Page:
The UK property market is ‘sleepwalking into winter’

The latest house price figures suggest a housing market in remarkably good health, but low supply levels continue to distort the real picture.

Residential property prices in the UK are rising faster than the general rate of inflation, new data from the Halifax shows.

The country’s largest mortgage lender said that property prices rose by 3.9% in the year to the end of November, down from 4.5% in October.

Despite the slowdown, the pace of house price growth remains above Consumer Prices Index (CPI) inflation, which is currently 3%.

Last week, rival lender Nationwide said prices had risen by 2.5% over the past year.

According to the Halifax, the average residential property in the UK is now selling for £226,821, which raises the question, how much is your property now worth?

Market reaction:

Russell Galley, the managing director of Halifax Community Bank, said: “The imbalance between supply and demand continues to support house prices, which doesn’t look like changing in the near future.

He added: “Further ahead, increasing affordability issues, as price increases continue to outstrip wage growth, are likely to curb housing demand and cause price growth to ease.”

Jonathan Hopper, managing director of Garrington Property Finders, commented: “The property market is sleepwalking into winter, with average prices making stumbling progress at best.

“The modest uptick in both the quarterly and month-on-month rates of price growth shouldn’t be seen as anything more than a pyrrhic victory, as the annual trend remains rudderless.

“It’s tempting to dismiss what price growth there is as a mere side effect of the chronically low levels of supply, but that does a disservice to the brisk levels of demand in several regions.

“But demand is being channelled by one over-riding consideration – affordability. With wages falling in real terms and buyers wary of overpaying while the market is in flux, even the most determined buyers are willing to walk away if the price isn’t right.”

Alex Gosling, CEO, online estate agents, said: “These figures suggest a housing market in remarkably good health, but low supply levels continue to distort the real picture.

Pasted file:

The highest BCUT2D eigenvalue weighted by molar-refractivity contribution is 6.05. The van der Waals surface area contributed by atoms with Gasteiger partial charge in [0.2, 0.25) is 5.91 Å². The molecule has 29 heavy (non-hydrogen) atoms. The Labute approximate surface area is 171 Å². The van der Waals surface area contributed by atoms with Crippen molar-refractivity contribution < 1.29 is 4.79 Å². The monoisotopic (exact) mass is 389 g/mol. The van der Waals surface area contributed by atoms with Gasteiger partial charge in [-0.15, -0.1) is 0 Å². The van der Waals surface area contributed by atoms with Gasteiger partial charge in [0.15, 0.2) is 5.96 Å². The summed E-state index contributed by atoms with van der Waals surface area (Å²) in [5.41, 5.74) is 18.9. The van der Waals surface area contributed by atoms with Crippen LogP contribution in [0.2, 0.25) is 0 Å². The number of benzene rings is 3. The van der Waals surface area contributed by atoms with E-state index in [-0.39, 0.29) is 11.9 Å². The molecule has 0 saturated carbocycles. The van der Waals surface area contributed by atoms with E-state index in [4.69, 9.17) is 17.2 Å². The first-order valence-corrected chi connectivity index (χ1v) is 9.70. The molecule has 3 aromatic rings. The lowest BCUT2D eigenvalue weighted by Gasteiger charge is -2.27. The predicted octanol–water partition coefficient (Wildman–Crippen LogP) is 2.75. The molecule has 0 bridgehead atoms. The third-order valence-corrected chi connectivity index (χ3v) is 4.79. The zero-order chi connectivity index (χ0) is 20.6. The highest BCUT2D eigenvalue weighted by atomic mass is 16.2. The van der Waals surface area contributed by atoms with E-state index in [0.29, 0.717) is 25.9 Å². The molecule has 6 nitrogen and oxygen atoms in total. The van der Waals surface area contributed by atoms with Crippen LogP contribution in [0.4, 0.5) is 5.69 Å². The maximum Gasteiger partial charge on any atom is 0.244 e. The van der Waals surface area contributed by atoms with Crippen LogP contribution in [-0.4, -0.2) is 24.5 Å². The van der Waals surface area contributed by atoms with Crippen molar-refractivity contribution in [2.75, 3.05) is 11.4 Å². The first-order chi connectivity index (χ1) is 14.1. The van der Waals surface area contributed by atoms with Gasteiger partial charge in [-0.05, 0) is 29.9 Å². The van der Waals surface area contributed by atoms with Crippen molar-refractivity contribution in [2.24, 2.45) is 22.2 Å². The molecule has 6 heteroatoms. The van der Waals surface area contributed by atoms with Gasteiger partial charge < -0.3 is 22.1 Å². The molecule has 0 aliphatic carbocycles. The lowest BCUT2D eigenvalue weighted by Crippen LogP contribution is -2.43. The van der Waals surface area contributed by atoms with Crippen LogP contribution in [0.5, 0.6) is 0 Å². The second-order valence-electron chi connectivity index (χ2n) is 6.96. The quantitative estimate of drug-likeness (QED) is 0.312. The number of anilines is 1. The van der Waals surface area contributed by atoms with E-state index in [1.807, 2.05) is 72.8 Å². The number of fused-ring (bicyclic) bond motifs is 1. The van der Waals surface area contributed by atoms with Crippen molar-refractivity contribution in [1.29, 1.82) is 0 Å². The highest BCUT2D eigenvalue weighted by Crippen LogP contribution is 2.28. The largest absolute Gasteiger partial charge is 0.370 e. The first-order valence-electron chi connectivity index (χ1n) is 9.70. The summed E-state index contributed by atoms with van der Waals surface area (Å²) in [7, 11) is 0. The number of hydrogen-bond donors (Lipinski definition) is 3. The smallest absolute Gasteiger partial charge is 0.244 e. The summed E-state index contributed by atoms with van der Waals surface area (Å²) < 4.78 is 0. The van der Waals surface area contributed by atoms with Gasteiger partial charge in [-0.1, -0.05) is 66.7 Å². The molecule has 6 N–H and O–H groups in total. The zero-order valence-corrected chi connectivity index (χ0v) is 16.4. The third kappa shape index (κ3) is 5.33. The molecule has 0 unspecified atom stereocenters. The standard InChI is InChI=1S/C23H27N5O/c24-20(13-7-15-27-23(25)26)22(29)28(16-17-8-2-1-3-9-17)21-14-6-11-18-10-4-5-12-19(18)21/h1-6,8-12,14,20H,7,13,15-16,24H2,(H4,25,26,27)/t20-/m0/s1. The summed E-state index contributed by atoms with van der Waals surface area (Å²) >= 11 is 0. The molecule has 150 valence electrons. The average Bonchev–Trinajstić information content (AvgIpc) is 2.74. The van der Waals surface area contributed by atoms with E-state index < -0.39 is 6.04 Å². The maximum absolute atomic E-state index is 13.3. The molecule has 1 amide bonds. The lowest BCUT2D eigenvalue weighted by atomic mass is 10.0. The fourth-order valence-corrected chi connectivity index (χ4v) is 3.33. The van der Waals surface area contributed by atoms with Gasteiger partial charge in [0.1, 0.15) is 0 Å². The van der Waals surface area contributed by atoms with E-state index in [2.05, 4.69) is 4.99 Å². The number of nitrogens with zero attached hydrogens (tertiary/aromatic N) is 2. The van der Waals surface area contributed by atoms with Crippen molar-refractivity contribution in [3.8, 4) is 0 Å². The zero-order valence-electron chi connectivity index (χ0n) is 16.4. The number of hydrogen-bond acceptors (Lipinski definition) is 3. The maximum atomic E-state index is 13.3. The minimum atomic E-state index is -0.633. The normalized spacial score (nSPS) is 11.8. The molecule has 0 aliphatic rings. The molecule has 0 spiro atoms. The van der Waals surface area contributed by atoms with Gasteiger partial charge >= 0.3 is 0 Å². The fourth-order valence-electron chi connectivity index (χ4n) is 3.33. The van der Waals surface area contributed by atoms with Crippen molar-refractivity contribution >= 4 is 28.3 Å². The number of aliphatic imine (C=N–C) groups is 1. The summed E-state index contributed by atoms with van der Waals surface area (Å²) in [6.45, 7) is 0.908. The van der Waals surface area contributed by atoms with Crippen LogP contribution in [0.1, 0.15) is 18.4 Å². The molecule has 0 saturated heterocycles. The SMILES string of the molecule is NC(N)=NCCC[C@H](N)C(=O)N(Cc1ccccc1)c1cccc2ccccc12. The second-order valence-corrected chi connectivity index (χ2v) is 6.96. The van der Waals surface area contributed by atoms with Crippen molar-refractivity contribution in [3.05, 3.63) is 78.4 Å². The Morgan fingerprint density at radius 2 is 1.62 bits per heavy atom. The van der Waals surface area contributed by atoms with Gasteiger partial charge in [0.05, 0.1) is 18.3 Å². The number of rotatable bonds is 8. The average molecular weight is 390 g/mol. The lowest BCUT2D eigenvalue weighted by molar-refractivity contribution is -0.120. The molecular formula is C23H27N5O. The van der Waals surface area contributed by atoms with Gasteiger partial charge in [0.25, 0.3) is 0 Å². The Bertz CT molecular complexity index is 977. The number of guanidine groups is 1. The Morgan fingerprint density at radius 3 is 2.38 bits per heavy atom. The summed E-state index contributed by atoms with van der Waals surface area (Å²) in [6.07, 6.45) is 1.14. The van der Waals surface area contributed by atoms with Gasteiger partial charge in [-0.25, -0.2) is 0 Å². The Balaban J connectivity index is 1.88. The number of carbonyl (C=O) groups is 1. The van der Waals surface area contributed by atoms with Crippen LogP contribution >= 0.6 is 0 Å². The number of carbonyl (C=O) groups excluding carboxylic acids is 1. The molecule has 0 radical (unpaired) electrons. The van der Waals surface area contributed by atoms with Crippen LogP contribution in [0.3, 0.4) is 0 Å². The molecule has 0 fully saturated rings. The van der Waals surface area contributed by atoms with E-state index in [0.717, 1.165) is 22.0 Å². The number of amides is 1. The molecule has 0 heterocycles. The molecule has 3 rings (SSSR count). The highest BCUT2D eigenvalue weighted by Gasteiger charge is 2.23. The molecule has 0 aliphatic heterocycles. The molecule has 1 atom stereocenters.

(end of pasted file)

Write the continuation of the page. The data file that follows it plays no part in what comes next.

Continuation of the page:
“The property market’s not on its knees by any means, but it needs a spark from somewhere.

“Market activity has dropped off, which it tends to do the closer we get to Christmas. But it’s definitely dropped off earlier than normal this year.”

Lucy Pendleton, founder director of independent estate agents James Pendleton, commented: “Despite the first rate rise in over a decade, there is no batting collapse in the UK housing market. Buyers still put on their cricket guards and marched out towards the crease.

“That’s most likely because rates are still very attractive by historic standards even if they have edged up. So we’re not seeing the Big Dipper-style change in direction some might have predicted.”

Ishaan Malhi, CEO and founder of online mortgage broker Trussle, said: “The picture has been fairly blurred in recent months but all indicators now seem to agree that prices are creeping up again. This is clearly good news for existing homeowners, who will see more than just the value of their home increase. Their share of equity will also grow, meaning they could be eligible for more competitive mortgage deals when they come to remortgage in future.

“The news is more mixed for first-time buyers. Those who are ready to buy will likely see the growth in house prices more than made up for by the new stamp duty savings. For those unable to buy just yet, the prospect of further interest rate rises won’t help.”

Ged McPartlin, director at Ascend Properties, commented: “Whilst an annual increase of 3.9% demonstrates the resilience of the UK property market, this growth is underpinned by a lack of supply which isn’t showing any signs of improving.

“Whilst developers are scrambling to bring new stock to the table, it’s just not happening quickly enough to correct the supply and demand imbalance. That being said, 2018 will be interesting as we’re likely to feel the effects of the stamp duty abolition. Already we’re seeing a hive of activity from first-time buyers who are now back on the hunt due to this reprieve.

“Next year will be the year that first-time buyers get back on the map – if they can find the stock in the first place.”